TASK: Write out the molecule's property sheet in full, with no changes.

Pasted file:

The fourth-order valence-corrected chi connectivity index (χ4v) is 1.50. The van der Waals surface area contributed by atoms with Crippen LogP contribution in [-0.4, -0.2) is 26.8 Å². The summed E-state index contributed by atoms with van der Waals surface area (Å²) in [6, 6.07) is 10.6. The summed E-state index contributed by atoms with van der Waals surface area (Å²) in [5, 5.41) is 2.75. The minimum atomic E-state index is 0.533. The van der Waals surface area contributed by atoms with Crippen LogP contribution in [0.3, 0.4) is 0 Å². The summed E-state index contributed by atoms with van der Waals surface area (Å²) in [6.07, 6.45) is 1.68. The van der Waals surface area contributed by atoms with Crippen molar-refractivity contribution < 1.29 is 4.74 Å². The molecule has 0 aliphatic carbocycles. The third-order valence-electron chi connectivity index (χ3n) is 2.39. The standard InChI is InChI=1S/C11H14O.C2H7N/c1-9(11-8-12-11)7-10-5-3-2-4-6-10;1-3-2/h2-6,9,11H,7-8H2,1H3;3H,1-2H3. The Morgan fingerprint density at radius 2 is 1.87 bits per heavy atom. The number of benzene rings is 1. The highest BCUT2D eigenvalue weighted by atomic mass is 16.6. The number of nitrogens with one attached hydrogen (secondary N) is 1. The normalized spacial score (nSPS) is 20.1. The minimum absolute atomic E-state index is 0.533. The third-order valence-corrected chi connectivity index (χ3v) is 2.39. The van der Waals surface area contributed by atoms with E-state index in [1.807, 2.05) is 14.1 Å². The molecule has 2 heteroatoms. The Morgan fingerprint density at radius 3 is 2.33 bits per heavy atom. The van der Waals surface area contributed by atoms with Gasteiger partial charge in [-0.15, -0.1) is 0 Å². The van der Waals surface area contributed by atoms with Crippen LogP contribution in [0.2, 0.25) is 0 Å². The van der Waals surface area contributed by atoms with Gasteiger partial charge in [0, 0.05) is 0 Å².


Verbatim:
The fourth-order valence-corrected chi connectivity index (χ4v) is 1.50. The van der Waals surface area contributed by atoms with Crippen LogP contribution in [-0.4, -0.2) is 26.8 Å². The summed E-state index contributed by atoms with van der Waals surface area (Å²) in [6, 6.07) is 10.6. The summed E-state index contributed by atoms with van der Waals surface area (Å²) in [5, 5.41) is 2.75. The minimum atomic E-state index is 0.533. The van der Waals surface area contributed by atoms with Crippen LogP contribution in [0.3, 0.4) is 0 Å². The summed E-state index contributed by atoms with van der Waals surface area (Å²) in [6.07, 6.45) is 1.68. The van der Waals surface area contributed by atoms with Crippen molar-refractivity contribution < 1.29 is 4.74 Å². The molecule has 0 aliphatic carbocycles. The third-order valence-electron chi connectivity index (χ3n) is 2.39. The standard InChI is InChI=1S/C11H14O.C2H7N/c1-9(11-8-12-11)7-10-5-3-2-4-6-10;1-3-2/h2-6,9,11H,7-8H2,1H3;3H,1-2H3. The Morgan fingerprint density at radius 2 is 1.87 bits per heavy atom. The number of benzene rings is 1. The highest BCUT2D eigenvalue weighted by atomic mass is 16.6. The number of nitrogens with one attached hydrogen (secondary N) is 1. The normalized spacial score (nSPS) is 20.1. The minimum absolute atomic E-state index is 0.533. The third-order valence-corrected chi connectivity index (χ3v) is 2.39. The van der Waals surface area contributed by atoms with E-state index in [1.807, 2.05) is 14.1 Å². The molecule has 2 heteroatoms. The Morgan fingerprint density at radius 3 is 2.33 bits per heavy atom. The van der Waals surface area contributed by atoms with Gasteiger partial charge in [-0.15, -0.1) is 0 Å². The van der Waals surface area contributed by atoms with Crippen LogP contribution in [0.2, 0.25) is 0 Å². The van der Waals surface area contributed by atoms with Gasteiger partial charge in [0, 0.05) is 0 Å².